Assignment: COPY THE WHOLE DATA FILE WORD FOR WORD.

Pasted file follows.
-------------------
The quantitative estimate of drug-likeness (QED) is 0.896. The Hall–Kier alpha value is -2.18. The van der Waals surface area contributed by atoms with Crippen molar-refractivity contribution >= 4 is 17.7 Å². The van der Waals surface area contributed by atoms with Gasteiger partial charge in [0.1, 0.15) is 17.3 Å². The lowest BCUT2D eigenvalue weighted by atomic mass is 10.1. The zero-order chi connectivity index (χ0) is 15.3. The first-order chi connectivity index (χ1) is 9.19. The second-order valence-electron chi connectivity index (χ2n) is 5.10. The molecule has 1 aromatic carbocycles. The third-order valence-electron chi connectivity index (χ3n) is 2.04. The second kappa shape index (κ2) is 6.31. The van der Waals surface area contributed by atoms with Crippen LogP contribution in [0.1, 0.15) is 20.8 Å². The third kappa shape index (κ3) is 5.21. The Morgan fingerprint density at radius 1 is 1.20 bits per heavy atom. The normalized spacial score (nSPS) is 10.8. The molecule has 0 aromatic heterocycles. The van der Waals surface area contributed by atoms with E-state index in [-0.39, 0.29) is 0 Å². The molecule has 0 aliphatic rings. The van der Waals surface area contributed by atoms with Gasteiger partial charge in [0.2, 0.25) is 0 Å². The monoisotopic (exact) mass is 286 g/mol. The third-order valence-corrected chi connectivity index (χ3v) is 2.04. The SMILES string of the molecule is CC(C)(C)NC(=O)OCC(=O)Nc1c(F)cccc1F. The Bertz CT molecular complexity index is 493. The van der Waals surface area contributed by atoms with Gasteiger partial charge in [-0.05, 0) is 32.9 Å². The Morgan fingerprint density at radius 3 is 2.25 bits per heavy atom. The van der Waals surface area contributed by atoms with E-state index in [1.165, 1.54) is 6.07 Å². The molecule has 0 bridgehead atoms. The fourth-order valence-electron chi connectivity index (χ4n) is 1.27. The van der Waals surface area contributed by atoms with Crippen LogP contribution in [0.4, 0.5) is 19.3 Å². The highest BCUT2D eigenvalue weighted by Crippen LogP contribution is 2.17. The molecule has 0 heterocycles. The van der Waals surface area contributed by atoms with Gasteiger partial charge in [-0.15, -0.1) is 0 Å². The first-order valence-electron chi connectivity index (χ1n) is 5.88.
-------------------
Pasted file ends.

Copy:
The quantitative estimate of drug-likeness (QED) is 0.896. The Hall–Kier alpha value is -2.18. The van der Waals surface area contributed by atoms with Crippen molar-refractivity contribution >= 4 is 17.7 Å². The van der Waals surface area contributed by atoms with Gasteiger partial charge in [0.1, 0.15) is 17.3 Å². The lowest BCUT2D eigenvalue weighted by atomic mass is 10.1. The zero-order chi connectivity index (χ0) is 15.3. The first-order chi connectivity index (χ1) is 9.19. The second-order valence-electron chi connectivity index (χ2n) is 5.10. The molecule has 1 aromatic carbocycles. The third-order valence-electron chi connectivity index (χ3n) is 2.04. The second kappa shape index (κ2) is 6.31. The van der Waals surface area contributed by atoms with Crippen LogP contribution in [0.1, 0.15) is 20.8 Å². The third kappa shape index (κ3) is 5.21. The Morgan fingerprint density at radius 1 is 1.20 bits per heavy atom. The normalized spacial score (nSPS) is 10.8. The molecule has 0 aromatic heterocycles. The van der Waals surface area contributed by atoms with E-state index in [-0.39, 0.29) is 0 Å². The molecule has 0 aliphatic rings. The van der Waals surface area contributed by atoms with Gasteiger partial charge in [0.2, 0.25) is 0 Å². The monoisotopic (exact) mass is 286 g/mol. The third-order valence-corrected chi connectivity index (χ3v) is 2.04. The SMILES string of the molecule is CC(C)(C)NC(=O)OCC(=O)Nc1c(F)cccc1F. The Bertz CT molecular complexity index is 493. The van der Waals surface area contributed by atoms with Gasteiger partial charge in [-0.05, 0) is 32.9 Å². The Morgan fingerprint density at radius 3 is 2.25 bits per heavy atom. The van der Waals surface area contributed by atoms with E-state index in [1.165, 1.54) is 6.07 Å². The molecule has 0 bridgehead atoms. The fourth-order valence-electron chi connectivity index (χ4n) is 1.27. The van der Waals surface area contributed by atoms with Crippen LogP contribution in [0.4, 0.5) is 19.3 Å². The highest BCUT2D eigenvalue weighted by Crippen LogP contribution is 2.17. The molecule has 0 heterocycles. The van der Waals surface area contributed by atoms with Gasteiger partial charge in [-0.15, -0.1) is 0 Å². The first-order valence-electron chi connectivity index (χ1n) is 5.88.